Burwens Romano-British settlement and associated field system


Heritage Category:
Scheduled Monument
List Entry Number:
Date first listed:
Date of most recent amendment:


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The building or site itself may lie within the boundary of more than one authority.

Eden (District Authority)
Crosby Ravensworth
National Park:
National Grid Reference:
NY 62186 12262

Reasons for Designation

In Cumbria and Northumberland several distinctive types of native settlements dating to the Roman period have been identified. The majority were small, non- defensive, enclosed homesteads or farms. In many areas they were of stone construction, although in the coastal lowlands timber-built variants were also common. In much of Northumberland, especially in the Cheviots, the enclosures were curvilinear in form. Further south a rectangular form was more common. Elsewhere, especially near the Scottish border, another type occurs where the settlement enclosure was `scooped' into the hillslope. Frequently the enclosures reveal a regularity and similarity of internal layout. The standard layout included one or more stone round-houses situated towards the rear of the enclosure, facing the single entranceway. In front of the houses were pathways and small enclosed yards. Homesteads normally had only one or two houses, but larger enclosures could contain as many as six. At some sites the settlement appears to have grown, often with houses spilling out of the main enclosure and clustered around it. At these sites up to 30 houses may be found. In the Cumbrian uplands the settlements were of less regimented form and unenclosed clusters of houses of broadly contemporary date are also known. These homesteads were being constructed and used by non-Roman natives throughout the period of the Roman occupation. Their origins lie in settlement forms developed before the arrival of the Romans. These homesteads are common throughout the uplands where they frequently survive as well-preserved earthworks. In lowland coastal areas they were also originally common, although there they can frequently only be located through aerial photography. All homestead sites which survive substantially intact will normally be identified as nationally important.

Burwens is a good example of a Romano-British native settlement with associated fields and enclosures. Its walls and earthworks survive well and preserve considerable detail of the layout of the settlement. It is one of a group of similar settlements at the head of the Lyvennet valley and will contribute to the study of Romano-British settlement patterns in this area.


The monument includes Burwens Romano-British settlement and associated field system. It is located on a gently graded north-facing tongue of land between the Lyvennet Beck and Ravens' Gill. It is one of a number of Romano-British sites surrounding the head of the Lyvennet valley. The Romano-British settlement includes a rectangular enclosure measuring c.67m by 58m. The enclosure wall is up to 2m high with rounded corners and has a gateway on the western side. A trackway enters through the gateway and, once within the enclosure, divides into two. One trackway runs south-east, past a group of hut circles and two isolated huts, one of which is 7.6m in diameter and the largest in the settlement. Openings between these huts lead to sub-rectangular cattle pens. The other trackway, running to the east, passes a curvilinear pen on the left and two huts with forecourts on the right, prior to leading to the north-east corner of the enclosure where more huts and pens are located, including a large triangular pen. To the north, east and south of the enclosure is an associated field system that includes sub-rectangular and curvilinear fields. Two small square enclosures and one triangular enclosure have been added to the outside of the settlement's eastern wall, and a sub-circular enclosure approximately 27m diameter with an entrance on the western side lies a short distance south of the settlement. The settlement and associated field system would have been in use during the Roman conquest of the north. It lies within an area which was occupied by the Carvetii tribe. All modern field boundaries are excluded from the scheduling, although the ground beneath them is included.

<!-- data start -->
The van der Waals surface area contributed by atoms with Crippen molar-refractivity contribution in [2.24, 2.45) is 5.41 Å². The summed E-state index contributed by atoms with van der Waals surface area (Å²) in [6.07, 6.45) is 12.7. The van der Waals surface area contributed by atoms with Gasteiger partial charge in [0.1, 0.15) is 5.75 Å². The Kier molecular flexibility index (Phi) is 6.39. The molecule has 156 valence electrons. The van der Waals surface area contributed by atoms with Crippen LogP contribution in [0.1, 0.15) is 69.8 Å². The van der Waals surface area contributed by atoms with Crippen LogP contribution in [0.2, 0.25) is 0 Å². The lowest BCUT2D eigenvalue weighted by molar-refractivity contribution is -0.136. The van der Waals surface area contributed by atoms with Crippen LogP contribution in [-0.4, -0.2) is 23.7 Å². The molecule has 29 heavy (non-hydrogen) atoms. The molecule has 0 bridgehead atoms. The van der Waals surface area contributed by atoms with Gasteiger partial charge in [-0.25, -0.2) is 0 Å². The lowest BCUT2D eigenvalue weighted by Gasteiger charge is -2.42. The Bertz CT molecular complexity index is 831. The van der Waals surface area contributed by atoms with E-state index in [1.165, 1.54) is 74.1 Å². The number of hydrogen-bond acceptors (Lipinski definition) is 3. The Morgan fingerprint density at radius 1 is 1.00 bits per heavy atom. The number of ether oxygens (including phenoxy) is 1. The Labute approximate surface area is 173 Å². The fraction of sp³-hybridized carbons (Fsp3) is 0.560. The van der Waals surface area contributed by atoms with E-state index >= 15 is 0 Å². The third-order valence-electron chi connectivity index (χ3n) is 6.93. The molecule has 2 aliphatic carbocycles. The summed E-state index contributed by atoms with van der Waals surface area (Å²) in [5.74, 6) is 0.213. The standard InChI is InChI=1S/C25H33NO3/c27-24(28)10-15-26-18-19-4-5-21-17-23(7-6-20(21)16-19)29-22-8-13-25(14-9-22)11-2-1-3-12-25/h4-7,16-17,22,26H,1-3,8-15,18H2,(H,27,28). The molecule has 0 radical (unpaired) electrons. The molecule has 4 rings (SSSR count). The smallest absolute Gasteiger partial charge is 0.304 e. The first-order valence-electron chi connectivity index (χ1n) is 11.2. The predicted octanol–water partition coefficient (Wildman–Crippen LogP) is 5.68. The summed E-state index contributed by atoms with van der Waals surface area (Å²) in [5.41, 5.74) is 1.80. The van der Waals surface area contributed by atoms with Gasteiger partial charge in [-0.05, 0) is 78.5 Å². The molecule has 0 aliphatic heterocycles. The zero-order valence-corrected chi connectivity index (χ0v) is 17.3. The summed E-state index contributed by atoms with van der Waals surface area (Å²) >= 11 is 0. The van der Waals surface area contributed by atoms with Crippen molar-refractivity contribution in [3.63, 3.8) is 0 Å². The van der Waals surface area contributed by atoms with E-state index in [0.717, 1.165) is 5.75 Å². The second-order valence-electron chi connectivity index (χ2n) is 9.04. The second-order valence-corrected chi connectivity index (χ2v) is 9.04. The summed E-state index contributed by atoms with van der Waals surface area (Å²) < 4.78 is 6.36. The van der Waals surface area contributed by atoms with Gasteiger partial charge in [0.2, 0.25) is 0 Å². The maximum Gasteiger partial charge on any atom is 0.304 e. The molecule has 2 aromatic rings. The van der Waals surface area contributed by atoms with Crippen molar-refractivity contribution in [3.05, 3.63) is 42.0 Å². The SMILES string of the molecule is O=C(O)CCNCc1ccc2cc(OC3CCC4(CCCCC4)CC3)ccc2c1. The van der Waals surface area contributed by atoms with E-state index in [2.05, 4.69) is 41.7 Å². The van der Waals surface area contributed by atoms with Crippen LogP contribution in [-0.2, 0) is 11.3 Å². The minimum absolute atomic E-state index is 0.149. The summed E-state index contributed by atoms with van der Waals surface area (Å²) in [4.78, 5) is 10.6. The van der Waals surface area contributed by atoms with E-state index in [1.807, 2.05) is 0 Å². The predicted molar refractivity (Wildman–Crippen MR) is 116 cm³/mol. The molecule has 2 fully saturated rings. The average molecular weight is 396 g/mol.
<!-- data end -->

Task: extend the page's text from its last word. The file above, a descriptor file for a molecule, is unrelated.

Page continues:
MAP EXTRACT The site of the monument is shown on the attached map extract. It includes a 2 metre boundary around the archaeological features, considered to be essential for the monument's support and preservation.


The contents of this record have been generated from a legacy data system.

Legacy System number:
Legacy System:


Books and journals
Higham, N, Jones, B, The Carvetti, (1985), 132-3
Alcock, L, 'Archaeologia Cambrensis' in Gwyr Y Gogledd, , Vol. CXXXII, (1983), 4
Collingwood, R G, 'Trans Cumb & West Antiq & Arch Soc. New Ser.' in Prehistoric Settlements in Crosby Ravensworth, , Vol. XXXIII, (1933), 212-4
Collingwood, R G, 'Trans Cumb & West Antiq & Arch Soc. New Ser.' in Prehistoric Settlements Near Crosby Ravensworth, , Vol. XXXIII, (1932), 212-14
RCHME, Westmorland, (1936)
SMR No. 1715, Cumbria SMR, Burwens RB Settlement NE of Crosby Lodge, (1989)


This monument is scheduled under the Ancient Monuments and Archaeological Areas Act 1979 as amended as it appears to the Secretary of State to be of national importance. This entry is a copy, the original is held by the Department for Digital, Culture, Media and Sport.

End of official listing

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